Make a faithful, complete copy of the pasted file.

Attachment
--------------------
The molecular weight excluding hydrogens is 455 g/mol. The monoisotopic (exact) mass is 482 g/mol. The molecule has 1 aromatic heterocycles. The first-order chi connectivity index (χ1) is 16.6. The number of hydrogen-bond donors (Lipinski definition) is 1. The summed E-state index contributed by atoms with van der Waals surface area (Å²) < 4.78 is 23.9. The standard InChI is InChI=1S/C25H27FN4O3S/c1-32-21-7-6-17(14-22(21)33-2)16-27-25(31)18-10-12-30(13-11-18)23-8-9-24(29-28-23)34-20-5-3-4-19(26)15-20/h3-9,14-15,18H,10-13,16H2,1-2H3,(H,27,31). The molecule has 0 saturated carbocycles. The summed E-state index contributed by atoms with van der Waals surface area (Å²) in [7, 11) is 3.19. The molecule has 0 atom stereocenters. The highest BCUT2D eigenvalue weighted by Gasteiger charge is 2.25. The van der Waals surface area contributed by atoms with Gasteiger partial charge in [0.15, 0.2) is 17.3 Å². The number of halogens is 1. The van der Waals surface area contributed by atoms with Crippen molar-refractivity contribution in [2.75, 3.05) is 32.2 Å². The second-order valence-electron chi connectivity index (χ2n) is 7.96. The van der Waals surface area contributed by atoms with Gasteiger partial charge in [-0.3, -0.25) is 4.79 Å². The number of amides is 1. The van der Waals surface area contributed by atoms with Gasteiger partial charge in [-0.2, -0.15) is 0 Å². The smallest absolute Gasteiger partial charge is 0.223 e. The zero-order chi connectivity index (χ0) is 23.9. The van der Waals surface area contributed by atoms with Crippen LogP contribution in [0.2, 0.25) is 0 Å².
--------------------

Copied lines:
The molecular weight excluding hydrogens is 455 g/mol. The monoisotopic (exact) mass is 482 g/mol. The molecule has 1 aromatic heterocycles. The first-order chi connectivity index (χ1) is 16.6. The number of hydrogen-bond donors (Lipinski definition) is 1. The summed E-state index contributed by atoms with van der Waals surface area (Å²) < 4.78 is 23.9. The standard InChI is InChI=1S/C25H27FN4O3S/c1-32-21-7-6-17(14-22(21)33-2)16-27-25(31)18-10-12-30(13-11-18)23-8-9-24(29-28-23)34-20-5-3-4-19(26)15-20/h3-9,14-15,18H,10-13,16H2,1-2H3,(H,27,31). The molecule has 0 saturated carbocycles. The summed E-state index contributed by atoms with van der Waals surface area (Å²) in [7, 11) is 3.19. The molecule has 0 atom stereocenters. The highest BCUT2D eigenvalue weighted by Gasteiger charge is 2.25. The van der Waals surface area contributed by atoms with Gasteiger partial charge in [0.15, 0.2) is 17.3 Å². The number of halogens is 1. The van der Waals surface area contributed by atoms with Crippen molar-refractivity contribution in [2.75, 3.05) is 32.2 Å². The second-order valence-electron chi connectivity index (χ2n) is 7.96. The van der Waals surface area contributed by atoms with Gasteiger partial charge in [-0.3, -0.25) is 4.79 Å². The number of amides is 1. The van der Waals surface area contributed by atoms with Gasteiger partial charge in [-0.2, -0.15) is 0 Å². The smallest absolute Gasteiger partial charge is 0.223 e. The zero-order chi connectivity index (χ0) is 23.9. The van der Waals surface area contributed by atoms with Crippen LogP contribution in [0.2, 0.25) is 0 Å².